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AD5161BRM5 Datasheet(PDF) 17 Page - Analog Devices
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AD5161BRM5 Datasheet(HTML) 17 Page - Analog Devices
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Rev. B | Page 17 of 20
The slave whose address corresponds to the transmitted
address responds by pulling the SDA line low during the
ninth clock pulse (this is termed the acknowledge bit). At
this stage, all other devices on the bus remain idle while the
selected device waits for data to be written to or read from
its serial register. If the R/W bit is high, the master will read
from the slave device. On the other hand, if the R/W bit is
low, the master will write to the slave device.
2. A write operation contains an extra instruction byte that a
read operation does not contain. Such an instruction byte
in write mode follows the slave address byte. The first bit
(MSB) of the instruction byte is a don’t care.
The second MSB, RS, is the midscale reset. A logic high on
this bit moves the wiper to the center tap where R
This feature effectively writes over the contents of the
register, and thus, when taken out of reset mode, the
RDAC will remain at midscale.
The third MSB, SD, is a shutdown bit. A logic high causes
an open circuit at terminal A while shorting the wiper to
terminal B. This operation yields almost 0 Ω in rheostat
mode or 0 V in potentiometer mode. It is important to
note that the shutdown operation does not disturb the
contents of the register. When brought out of shutdown,
the previous setting will be applied to the RDAC. Also,
during shutdown, new settings can be programmed. When
the part is returned from shutdown, the corresponding VR
setting will be applied to the RDAC.
The remainder of the bits in the instruction byte are don’t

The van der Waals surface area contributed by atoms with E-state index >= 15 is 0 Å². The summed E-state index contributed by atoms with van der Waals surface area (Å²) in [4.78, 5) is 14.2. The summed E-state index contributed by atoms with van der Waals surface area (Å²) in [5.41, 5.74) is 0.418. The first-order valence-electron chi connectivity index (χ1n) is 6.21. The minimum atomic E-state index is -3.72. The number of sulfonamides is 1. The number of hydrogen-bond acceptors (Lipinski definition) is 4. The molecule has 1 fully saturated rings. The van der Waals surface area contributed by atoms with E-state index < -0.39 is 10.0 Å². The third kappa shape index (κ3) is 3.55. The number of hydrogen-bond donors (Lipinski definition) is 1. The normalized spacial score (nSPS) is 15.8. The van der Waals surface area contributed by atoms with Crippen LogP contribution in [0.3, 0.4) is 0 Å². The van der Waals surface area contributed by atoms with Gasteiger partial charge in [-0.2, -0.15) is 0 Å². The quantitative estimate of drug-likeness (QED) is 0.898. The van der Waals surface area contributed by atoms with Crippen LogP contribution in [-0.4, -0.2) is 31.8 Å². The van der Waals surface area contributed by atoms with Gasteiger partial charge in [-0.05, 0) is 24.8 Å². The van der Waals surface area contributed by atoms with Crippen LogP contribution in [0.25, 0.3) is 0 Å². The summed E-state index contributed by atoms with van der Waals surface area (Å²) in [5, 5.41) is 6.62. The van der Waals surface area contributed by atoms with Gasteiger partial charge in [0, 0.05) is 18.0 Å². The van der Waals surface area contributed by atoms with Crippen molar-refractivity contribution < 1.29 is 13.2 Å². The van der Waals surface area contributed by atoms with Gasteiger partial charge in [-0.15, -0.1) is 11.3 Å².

cares (see Table 7).
3. After acknowledging the instruction byte, the last byte in
write mode is the data byte. Data is transmitted over the
serial bus in sequences of nine clock pulses (eight data bits
followed by an acknowledge bit). The transitions on the
SDA line must occur during the low period of SCL and
remain stable during the high period of SCL (see Table 7).
4. In the read mode, the data byte follows immediately after
the acknowledgment of the slave address byte. Data is
transmitted over the serial bus in sequences of nine clock
pulses (a slight difference with the write mode, where there
are eight data bits followed by an acknowledge bit).
Similarly, the transitions on the SDA line must occur
during the low period of SCL and remain stable during the
high period of SCL (see Figure 41).
5. When all data bits have been read or written, a STOP
condition is established by the master. A STOP condition is
defined as a low-to-high transition on the SDA line while
SCL is high. In write mode, the master will pull the SDA
line high during the tenth clock pulse to establish a STOP
condition (see Figure 40). In read mode, the master will
issue a No Acknowledge for the ninth clock pulse (i.e., the
SDA line remains high). The master will then bring the
SDA line low before the tenth clock pulse which goes high
to establish a STOP condition (see Figure 41).
A repeated write function gives the user flexibility to update the
RDAC output a number of times after addressing and instructing
the part only once. During the write cycle, each data byte will
update the RDAC output. For example, after the RDAC has
acknowledged its slave address and instruction bytes, the RDAC
output will update after these two bytes. If another byte is written to
the RDAC while it is still addressed to a specific slave device
with the same instruction, this byte will update the output of
the selected slave device. If different instructions are needed, the
write mode has to start again with a new slave address, instruction,
and data byte. Similarly, a repeated read function of the RDAC
is also allowed.
Readback RDAC Value
The AD5161 allows the user to read back the RDAC values in the
read mode. Refer to Table 7 and Table 8 for the programming format.
Multiple Devices on One Bus
Figure 44 shows two AD5161 devices on the same serial bus.
Each has a different slave address since the states of their AD0
pins are different. This allows each RDAC within each device to
be written to or read from independently. The master device
output bus line drivers are open-drain pull-downs in a fully I
Figure 44. Multiple AD5161 Devices on One I
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